Taijitu (a Chinese word that translates roughly as ‘diagram of ultimate power’) is a term which refers to any of the Chinese symbols for the concept of yin yang, and is sometimes extended to similar geometric patterns used historically by various cultures. The most recognized form is composed of two semi-circular teardrop-shaped curves of different colors, or a circle separated by an S-shaped line, where each half is marked with a dot in the opposite (or different) color. Symbols of this type are found as Celtic art forms and coat of arms for several Western Roman army units in Late Antiquity.[1][2][3] Taoist philosophy adopted equivalent symbols several hundred years later, as representations of yin and yang, from which the most common modern usage of the symbol and the name ‘taijitu’ arise. There is no academically established relationship between the Taoist and the earlier ancient Roman symbols.


Symbols with a partial resemblance to the later Taoist diagram appeared in Celtic art from the 3rd century BC onwards, showing groups of leaves separated by an S-shaped line.[1] The pattern lacked the element of mutual penetration, though, and the two halfs were not always portraited in different colours.[1] A mosaic in a Roman villa in Sousse, Tunisia, features different colors for the two halves of the circle, but here, too, the little circles of opposite color are absent.[1]

The earliest depiction of the diagram which today is known as Taijitu or Taiji  appears in the Roman Notitia Dignitatum, an ancient collection of shield patterns of the Roman army dated to ca. AD 430.[1][2][3] The emblem of an infantry unit called the armigeri defensores seniores (“shield-bearers”) is graphically identical in all but colour to the dynamic, clockwise version of the Far Eastern tradition.[1] Another Western Romandetachment, the Pseudocomitatenses Mauri Osismiaci, featured an insignia with the same contours, but with the dot in each part kept in the same shade of colour.[1] A third infantry regiment, the Legion palatinaeThebaei, had a shield pattern comparable to the static version of the East Asian symbol: three concentric circles vertically divided into two halfs of opposite and alternating colors, so that on each side the two colors follow one another in the inverse order of the opposite half.[1] The Roman yin-yang-like symbols predate the Taoist version by several hundred years:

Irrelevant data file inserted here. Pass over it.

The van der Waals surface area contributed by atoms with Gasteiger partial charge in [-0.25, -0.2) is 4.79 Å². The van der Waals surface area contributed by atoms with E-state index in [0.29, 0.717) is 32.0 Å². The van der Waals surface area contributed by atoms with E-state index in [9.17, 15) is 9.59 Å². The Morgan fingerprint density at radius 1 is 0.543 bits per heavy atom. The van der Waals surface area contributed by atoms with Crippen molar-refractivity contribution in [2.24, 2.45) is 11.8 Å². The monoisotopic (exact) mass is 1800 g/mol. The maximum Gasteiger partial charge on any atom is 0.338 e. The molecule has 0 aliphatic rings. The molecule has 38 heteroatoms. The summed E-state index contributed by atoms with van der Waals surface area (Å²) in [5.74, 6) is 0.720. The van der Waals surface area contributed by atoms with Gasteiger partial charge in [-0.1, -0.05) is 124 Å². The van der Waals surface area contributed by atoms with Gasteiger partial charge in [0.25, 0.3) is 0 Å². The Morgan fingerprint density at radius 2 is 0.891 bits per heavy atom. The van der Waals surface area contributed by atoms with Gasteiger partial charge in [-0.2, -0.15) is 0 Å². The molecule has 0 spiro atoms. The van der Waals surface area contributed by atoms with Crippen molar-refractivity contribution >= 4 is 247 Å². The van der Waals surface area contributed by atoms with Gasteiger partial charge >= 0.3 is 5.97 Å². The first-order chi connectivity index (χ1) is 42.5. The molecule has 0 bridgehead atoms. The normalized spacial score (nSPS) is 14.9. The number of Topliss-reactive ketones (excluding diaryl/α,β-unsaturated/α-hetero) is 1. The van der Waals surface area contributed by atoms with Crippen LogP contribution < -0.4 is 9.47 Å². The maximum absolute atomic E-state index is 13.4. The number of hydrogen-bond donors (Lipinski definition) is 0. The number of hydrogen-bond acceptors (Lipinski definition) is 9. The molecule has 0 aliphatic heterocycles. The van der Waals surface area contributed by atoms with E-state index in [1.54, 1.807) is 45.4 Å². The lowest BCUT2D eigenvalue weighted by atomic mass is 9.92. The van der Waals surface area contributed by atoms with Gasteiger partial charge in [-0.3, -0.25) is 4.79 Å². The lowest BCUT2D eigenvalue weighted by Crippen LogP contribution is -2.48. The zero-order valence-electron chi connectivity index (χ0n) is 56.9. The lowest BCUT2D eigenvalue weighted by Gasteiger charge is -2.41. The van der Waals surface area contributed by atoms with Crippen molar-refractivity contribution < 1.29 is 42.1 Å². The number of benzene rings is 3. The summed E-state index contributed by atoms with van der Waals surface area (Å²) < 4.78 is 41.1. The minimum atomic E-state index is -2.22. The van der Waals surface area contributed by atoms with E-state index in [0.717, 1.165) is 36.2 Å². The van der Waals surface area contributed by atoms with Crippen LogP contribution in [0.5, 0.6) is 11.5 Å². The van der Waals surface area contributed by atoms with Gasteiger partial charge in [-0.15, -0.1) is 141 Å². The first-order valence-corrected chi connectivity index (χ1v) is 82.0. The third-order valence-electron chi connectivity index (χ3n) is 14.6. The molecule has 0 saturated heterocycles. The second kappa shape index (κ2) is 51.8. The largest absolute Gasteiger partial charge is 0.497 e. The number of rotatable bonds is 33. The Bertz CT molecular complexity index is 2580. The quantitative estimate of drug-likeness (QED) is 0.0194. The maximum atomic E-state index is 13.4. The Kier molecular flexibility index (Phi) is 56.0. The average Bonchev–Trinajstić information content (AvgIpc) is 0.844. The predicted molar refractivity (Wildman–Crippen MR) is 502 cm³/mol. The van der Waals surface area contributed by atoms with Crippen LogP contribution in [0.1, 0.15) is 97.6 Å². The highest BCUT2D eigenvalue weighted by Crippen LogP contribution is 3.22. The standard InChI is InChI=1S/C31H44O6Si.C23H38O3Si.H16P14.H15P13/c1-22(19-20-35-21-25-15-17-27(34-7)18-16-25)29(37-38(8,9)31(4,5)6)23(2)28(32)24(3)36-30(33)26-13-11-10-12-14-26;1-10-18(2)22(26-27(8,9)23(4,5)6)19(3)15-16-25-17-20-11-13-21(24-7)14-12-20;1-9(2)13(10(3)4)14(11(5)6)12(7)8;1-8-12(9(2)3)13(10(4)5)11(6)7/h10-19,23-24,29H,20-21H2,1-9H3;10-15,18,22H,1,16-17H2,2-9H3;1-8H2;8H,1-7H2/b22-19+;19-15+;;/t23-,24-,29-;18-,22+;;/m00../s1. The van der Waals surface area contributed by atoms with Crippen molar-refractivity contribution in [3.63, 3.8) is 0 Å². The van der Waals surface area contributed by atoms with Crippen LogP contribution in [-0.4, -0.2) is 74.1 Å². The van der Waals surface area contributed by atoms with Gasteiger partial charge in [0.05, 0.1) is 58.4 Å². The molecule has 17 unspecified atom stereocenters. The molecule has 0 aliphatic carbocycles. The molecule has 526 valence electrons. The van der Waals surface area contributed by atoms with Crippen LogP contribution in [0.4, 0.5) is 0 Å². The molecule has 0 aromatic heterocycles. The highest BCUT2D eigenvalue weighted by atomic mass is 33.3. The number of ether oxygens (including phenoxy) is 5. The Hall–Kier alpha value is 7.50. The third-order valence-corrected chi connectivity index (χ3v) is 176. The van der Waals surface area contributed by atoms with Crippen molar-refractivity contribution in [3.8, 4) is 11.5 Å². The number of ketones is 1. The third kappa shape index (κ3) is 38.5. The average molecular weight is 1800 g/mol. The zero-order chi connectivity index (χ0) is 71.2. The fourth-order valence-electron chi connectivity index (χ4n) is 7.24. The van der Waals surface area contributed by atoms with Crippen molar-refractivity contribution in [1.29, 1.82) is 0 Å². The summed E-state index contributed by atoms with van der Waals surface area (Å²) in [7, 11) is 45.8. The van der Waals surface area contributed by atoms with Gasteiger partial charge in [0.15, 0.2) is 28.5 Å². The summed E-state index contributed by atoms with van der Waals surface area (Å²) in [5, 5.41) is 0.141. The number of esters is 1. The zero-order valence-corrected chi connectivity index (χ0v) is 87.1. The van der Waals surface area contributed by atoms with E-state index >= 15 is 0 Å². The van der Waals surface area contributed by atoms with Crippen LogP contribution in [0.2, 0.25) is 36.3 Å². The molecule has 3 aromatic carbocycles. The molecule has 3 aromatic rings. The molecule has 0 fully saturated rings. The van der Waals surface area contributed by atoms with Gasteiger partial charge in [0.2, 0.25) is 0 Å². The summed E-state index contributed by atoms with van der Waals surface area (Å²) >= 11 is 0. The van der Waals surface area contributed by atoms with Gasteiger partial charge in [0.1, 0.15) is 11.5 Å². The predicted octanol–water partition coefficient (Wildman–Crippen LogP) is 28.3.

As for the appearance of the iconography of the “yin-yang” in the course of time, it was recorded that in China the first representations of the yin-yang, at least the ones that have reached us, go back to the eleventh century AD, even though these two principles were spoken of in the fourth or fifth century BC. With the Notitia Dignitatum we are instead in the fourth or fifth century AD, therefore from the iconographic point of view, almost seven hundred years earlier than the date of its appearance in China.

It should be mentioned that there is no academically established relationship between the ancient Roman and the later Taoist symbols.



The Taijitu or Taiji diagram is a well known symbol representing the principle of yin and yang, introduced in China by Ming period author Lai Zhide. The term taijitu (literally “diagram of the supreme ultimate”) is commonly used to mean the simple ‘divided circle’ form, but may refer to any of several schematic diagrams representing these principles, such as the one at right.

In the taijitu, the circle itself represents a whole (see wuji), while the black and white areas within it represent interacting parts or manifestations of the whole. The white area represents yang elements, and is generally depicted as rising on the left, while the dark (yin) area is shown descending on the right (though other arrangements exist, most notably the version used on the flag of South Korea). The image is designed to give the appearance of movement. Each area also contains a small circle of the opposite color at its fullest point (near the zenith and nadir of the figure) to indicate how each will transform into the other.


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